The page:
Approximately five billion litres of rainwater fall on the UBC campus annually. The University also has four watersheds that drain from campus, and sits on a natural aquifer, a porous, layered bed of sand and gravel that holds water. The Vancouver Campus Plan outlines the specifics of how we manage the volume of stormwater at UBC.
What is stormwater?
Stormwater is essentially rain or melted water resulting from any form of precipitation. Typically, stormwater moves through a natural water cycle by seeping into the ground, getting absorbed by vegetation and evaporating back into the atmosphere. This natural water cycle can be interrupted when development occurs. For instance, paved roads and other built structures may prevent natural absorption of precipitation. In this context, stormwater management is important in order to achieve greater harmony with the water cycle and ensure stormwater is effectively routed back to its natural environment.
UBC’s approach to stormwater management
Innovative and sustainable approaches to stormwater management are currently being developed and implemented on the Point Grey campus. Such practices include stormwater retention, green roofs, cisterns, rain gardens, bioremediation and sediment control to improve water quality. Rather than whisking stormwater away through underground storm sewers, stormwater is also being used to provide irrigation for landscaped areas, decorative water features and planted vegetation to naturally clean the water.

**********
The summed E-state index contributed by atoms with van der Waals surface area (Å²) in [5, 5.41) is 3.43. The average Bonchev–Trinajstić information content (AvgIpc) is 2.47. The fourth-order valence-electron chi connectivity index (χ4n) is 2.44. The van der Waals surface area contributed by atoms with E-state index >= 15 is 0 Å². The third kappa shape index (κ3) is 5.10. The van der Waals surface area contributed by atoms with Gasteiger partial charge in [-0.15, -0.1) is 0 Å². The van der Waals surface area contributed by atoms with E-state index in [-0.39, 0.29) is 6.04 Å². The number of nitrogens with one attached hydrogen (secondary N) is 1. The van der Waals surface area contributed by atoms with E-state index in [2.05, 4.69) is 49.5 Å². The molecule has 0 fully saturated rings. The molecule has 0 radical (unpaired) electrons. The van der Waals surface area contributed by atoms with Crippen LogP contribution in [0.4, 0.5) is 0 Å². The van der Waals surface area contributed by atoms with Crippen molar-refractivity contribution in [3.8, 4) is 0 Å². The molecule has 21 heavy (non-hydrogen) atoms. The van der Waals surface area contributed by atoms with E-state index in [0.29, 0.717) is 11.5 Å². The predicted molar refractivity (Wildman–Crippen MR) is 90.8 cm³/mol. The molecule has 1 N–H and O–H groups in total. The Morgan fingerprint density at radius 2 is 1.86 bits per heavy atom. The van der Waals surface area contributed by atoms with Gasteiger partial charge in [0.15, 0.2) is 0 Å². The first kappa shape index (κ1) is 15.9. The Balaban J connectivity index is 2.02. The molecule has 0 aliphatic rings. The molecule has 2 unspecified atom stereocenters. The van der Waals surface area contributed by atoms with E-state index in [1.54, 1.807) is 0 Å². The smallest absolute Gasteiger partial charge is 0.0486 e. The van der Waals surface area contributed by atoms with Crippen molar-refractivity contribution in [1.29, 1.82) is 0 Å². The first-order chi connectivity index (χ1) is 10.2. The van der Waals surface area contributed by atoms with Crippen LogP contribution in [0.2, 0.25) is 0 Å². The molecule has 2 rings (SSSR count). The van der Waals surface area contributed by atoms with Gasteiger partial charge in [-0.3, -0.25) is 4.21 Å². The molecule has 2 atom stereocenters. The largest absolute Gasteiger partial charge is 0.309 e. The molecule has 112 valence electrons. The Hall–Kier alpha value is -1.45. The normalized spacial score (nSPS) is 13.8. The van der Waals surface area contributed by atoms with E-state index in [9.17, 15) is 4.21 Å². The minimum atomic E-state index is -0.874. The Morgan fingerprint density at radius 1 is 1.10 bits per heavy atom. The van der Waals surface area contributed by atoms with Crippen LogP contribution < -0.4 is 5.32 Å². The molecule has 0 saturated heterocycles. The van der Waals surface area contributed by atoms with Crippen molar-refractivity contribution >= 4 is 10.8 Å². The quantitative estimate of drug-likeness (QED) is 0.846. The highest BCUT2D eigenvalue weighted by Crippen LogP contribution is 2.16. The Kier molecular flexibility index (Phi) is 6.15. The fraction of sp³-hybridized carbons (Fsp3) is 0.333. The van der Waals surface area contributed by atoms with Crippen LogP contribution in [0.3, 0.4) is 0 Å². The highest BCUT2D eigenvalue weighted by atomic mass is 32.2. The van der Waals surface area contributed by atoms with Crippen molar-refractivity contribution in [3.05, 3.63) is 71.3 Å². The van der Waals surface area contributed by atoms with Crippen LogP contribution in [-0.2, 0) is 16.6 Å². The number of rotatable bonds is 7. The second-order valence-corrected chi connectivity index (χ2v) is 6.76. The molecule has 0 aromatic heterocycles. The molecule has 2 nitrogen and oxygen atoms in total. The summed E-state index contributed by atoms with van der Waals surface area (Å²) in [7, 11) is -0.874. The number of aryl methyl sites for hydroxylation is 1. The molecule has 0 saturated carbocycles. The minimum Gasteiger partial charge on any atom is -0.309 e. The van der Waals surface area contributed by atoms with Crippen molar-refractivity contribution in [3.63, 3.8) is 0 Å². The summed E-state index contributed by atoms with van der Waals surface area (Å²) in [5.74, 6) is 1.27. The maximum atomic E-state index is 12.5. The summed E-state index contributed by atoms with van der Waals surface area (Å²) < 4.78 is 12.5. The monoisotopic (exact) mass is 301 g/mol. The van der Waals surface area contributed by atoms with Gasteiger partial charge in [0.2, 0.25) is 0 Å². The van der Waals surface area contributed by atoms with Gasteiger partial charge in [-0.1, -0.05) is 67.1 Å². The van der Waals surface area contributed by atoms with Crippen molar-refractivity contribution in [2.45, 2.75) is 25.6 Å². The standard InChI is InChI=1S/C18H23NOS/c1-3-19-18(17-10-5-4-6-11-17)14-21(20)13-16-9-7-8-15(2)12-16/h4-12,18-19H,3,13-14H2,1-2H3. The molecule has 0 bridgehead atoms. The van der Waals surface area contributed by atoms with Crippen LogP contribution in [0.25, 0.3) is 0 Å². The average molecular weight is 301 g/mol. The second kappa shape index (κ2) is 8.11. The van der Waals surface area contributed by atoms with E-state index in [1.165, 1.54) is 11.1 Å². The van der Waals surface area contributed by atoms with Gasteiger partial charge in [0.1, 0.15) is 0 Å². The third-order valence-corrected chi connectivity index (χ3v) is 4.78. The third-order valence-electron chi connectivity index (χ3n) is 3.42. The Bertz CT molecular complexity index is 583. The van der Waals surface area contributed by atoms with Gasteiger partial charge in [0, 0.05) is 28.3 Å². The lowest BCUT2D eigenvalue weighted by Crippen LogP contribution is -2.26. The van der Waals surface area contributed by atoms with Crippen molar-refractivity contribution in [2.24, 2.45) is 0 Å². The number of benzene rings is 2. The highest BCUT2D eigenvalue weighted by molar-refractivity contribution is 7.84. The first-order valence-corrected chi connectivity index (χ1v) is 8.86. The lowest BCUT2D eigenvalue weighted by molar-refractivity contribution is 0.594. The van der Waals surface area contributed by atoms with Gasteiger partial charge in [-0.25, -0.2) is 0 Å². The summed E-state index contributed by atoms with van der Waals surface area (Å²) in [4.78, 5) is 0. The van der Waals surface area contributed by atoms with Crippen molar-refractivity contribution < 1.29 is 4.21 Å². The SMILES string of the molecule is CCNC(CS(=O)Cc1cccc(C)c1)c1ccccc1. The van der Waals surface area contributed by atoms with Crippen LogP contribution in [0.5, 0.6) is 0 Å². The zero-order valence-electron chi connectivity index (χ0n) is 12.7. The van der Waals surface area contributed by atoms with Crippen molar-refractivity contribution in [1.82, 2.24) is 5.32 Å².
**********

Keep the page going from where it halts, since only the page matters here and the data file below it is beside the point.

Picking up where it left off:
Benefits of stormwater management at UBC include: avoiding the pollution of ground water or neighbouring bodies of water, becoming less taxing on conventional stormwater management systems such as sewers and adding aesthetic value to the campus where possible.
Stormwater Management Innovations
Several areas on the UBC campus illustrate our efforts to advance stormwater management approaches and systems.
Wesbrook Place, a UTown@UBC residential neighbourhood, uses stormwater flood control techniques like rainwater retention, green roofs, rain gardens and sediment control to improve water quality. Rather than whisking stormwater away through underground storm sewers, surface water is captured in attractive pools, to provide irrigation for landscaped areas. Landscape features at Michael Smith Park also demonstrate our commitment to effective stormwater management.
Sustainability Street is a vibrant, public space on campus that connects people, ideas and technology. The pedestrian-oriented promenade is a practical demonstration of new approaches to managing waste, energy and water in an urban environment.
The street’s stormwater system collects and treats water in a small space, naturally filtering out water-borne contaminants before stormwater enters the water table and surrounding streams. Sustainability street is the world’s first closed loop water recycling and reuse system that integrates stormwater management, wastewater treatment and ground-source geo-exchange to heat and cool adjacent academic buildings.